The pursuit of self knowledge is important to me, but it has some fierce competition from the more pressing needs like eating, exercising, and showering regularly. It’s one of those things which is always on my list of priorities, but rarely tops it. Introspection can help identify the little lies we tell ourselves and the unrepresentative experiences that tinge our memory, but it is hard. I do try to “see the forest beyond the trees”, but the trees usually get in the way. In writing this reflection, I want to share the bigger picture of my time in Taiwan. Specifically, I want to share the ways that life here has helped me to cultivate gratitude.
My Journey To Taiwan
When people ask why I am studying in Taiwan, I often explain that in 2019 I was inspired by an economics professor while studying abroad in Switzerland. When I realized that I would need additional qualifications in order to participate in the type of applied research which made me passionate, it was only natural to seek out a masters program overseas where I could also indulge my wanderlust. Taiwan, the program, and the funding were all aligned to my goals.
When I went through the process of application writing for my fulbright grant, it was iterative and slow. I am forever grateful for the profound support of my University’s fellowship office, but at the time I thought I was unlikely to be awarded this grant. I decided that the grant writing experience I gained would be sufficient to justify my efforts regardless of the outcome. I wanted it, but I didn’t want to burden myself with regrets if I failed. Still, I hoped. You can only imagine my surprise when I discovered I had been awarded this grant.
For as much as I whooped during that initial rush of excitement, I was vividly aware that it might not come to fruition. This was in March of 2020. My final undergraduate spring break had stretched into a long interminable lockdown, and the global ramifications of Covid 19 were beginning to set in. The surreal melodrama which filled my news feed could not be overlooked. It was unclear whether I would be able to begin my grant on time or at all, and the situation remained murky for months to come. In the end, I came on time along with a dozen or so other Fulbrighters in my cohort. Out of the thousands of Fulbright masters students normally traveling across the globe each year, there were less than 50, and a sizable chunk of them were in Taiwan. I had no way of predicting these circumstances when I applied for the grant in the fall of 2019. I had unwittingly picked a winning horse, and I would be going to Taiwan in spite of a global pandemic of generation-defining proportions.
My good fortune did not abandon me when I got here. Upon entering Taiwan, I underwent two weeks of solitude in a quarantine hotel room. It was boring and lonely. I spent a whole day writing a rap song. I even improvised a hook on my old recorder from middle school. Did I mention it was boring and lonely? Fortunately, the long monotonous days were interrupted by messages and video calls from new and established fulbrighters in Taiwan. The first foundations of the friendships that would form my new support network were laid then. Reflecting back, I have been blessed to meet so many wonderful people who have guided me on my journey from the very start.
At midnight of the 14th day of my quarantine I was allowed to leave for a walk and I asked directions to the nearest park. To my chagrin, the hotel clerk suggested waiting till morning; my induction into city life had begun. A brisk walk around the block was nearly enough to drive me into a panic attack. I grew up in a rural midwestern town of around 300 residents, and when you grow up in a place like that you are acutely aware of the overwhelming noise of city life. I had been to Boston and New York city during the day, but something about the idea of living in a place that was so loud at midnight left me dizzy and nervous.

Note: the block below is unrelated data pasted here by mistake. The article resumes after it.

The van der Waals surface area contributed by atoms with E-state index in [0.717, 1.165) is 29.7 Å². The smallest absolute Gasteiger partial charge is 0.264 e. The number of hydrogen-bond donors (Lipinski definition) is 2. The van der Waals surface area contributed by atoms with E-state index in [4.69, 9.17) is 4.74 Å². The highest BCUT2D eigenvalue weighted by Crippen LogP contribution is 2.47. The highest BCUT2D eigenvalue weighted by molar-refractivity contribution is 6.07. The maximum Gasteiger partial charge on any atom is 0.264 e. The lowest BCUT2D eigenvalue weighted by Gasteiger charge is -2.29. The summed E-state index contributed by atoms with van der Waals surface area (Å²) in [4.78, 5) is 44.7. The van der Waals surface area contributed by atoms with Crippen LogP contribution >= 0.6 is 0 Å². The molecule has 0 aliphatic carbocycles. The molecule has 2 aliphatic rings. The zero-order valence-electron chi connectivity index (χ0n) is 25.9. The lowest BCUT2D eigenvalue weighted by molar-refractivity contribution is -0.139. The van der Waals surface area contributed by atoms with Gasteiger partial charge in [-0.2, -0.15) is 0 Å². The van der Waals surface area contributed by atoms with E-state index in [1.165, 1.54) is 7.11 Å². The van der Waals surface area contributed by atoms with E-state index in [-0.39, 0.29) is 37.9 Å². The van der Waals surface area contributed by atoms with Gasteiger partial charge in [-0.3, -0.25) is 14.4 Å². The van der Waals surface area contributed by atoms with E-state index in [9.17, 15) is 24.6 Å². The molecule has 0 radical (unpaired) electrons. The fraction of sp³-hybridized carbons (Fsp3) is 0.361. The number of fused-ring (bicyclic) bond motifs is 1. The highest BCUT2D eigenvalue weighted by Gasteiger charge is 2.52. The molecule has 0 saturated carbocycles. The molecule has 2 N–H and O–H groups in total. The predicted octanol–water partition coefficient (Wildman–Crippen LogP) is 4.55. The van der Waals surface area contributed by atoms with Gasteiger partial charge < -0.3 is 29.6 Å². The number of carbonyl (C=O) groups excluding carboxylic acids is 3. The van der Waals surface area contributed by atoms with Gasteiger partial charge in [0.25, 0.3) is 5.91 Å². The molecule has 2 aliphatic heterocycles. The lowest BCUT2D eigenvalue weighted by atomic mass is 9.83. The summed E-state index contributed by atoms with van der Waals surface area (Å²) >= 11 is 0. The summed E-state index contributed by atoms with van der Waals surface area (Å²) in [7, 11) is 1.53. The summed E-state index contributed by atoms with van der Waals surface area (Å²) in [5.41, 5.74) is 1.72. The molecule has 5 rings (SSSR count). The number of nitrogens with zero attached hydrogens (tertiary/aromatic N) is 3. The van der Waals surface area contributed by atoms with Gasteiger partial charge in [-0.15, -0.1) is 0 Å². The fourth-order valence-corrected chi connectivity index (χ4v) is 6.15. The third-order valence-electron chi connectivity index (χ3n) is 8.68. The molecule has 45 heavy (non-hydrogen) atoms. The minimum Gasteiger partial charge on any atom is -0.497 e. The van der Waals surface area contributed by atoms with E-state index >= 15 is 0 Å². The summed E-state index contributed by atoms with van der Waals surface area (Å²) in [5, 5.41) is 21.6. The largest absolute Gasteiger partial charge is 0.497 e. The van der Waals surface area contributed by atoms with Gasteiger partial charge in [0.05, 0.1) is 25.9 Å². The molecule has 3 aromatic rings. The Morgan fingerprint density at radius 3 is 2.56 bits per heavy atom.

Falling In Love with Taiwan
I am still a nature lover at heart, but my 10 months in Taipei have mostly eliminated my prior aversion to city life. Taipei is such a livable city that I have grown to cherish my time here, even apart from the people and the studies which brought me here. It can still be loud near the busy city streets, but I have learned to search out the plethora of parks. These are located throughout the city like oases of calm where I can do homework, play my guitar with friends, or listen to the birds and frogs. Even more importantly, the rivers which snake through the city are lined with riverside parks and bicycle paths. I often ride along the Tamsui river to get a sense of privacy, connection to nature, and adventure. I thrive on the sense of harmony this gives me. As I ride, I can bask in the humming of frogs and the twittering of birds. After rain I need to be careful to avoid running over the army of giant African(?) snails which make the perilous two meter trek across the path. When I ride at night, there are times when I am alone with only the packs of stray dogs to keep me company. At first I was afraid of them, but as with many things, I have learned to coexist; If I ride slowly through their territory, they will simply gaze on with equal parts watchfulness and peacefulness.
I have also learned to appreciate Taiwanese food. When I first arrived, I will admit that I was not a fan of salted egg yolk snacks. With repeated exposure I have only started to acquire a taste for blood tofu. Yet I have been so impressed with the variety and ingenuity of Taiwanese food in general. More so than the flavours, the textures of foods and drinks in Taiwan are diverse and interesting. Bubble tea is one of the best examples of this, but many drink shops combine foams, jelleys, and drinks of different viscosities to achieve more types of dessert drinks than I would ever have thought possible. The Taiwanese penchant for combining things that are crunchy, squishy, chewy, and jello-ey into every meal is very unique and it’s something I know I will miss when I leave.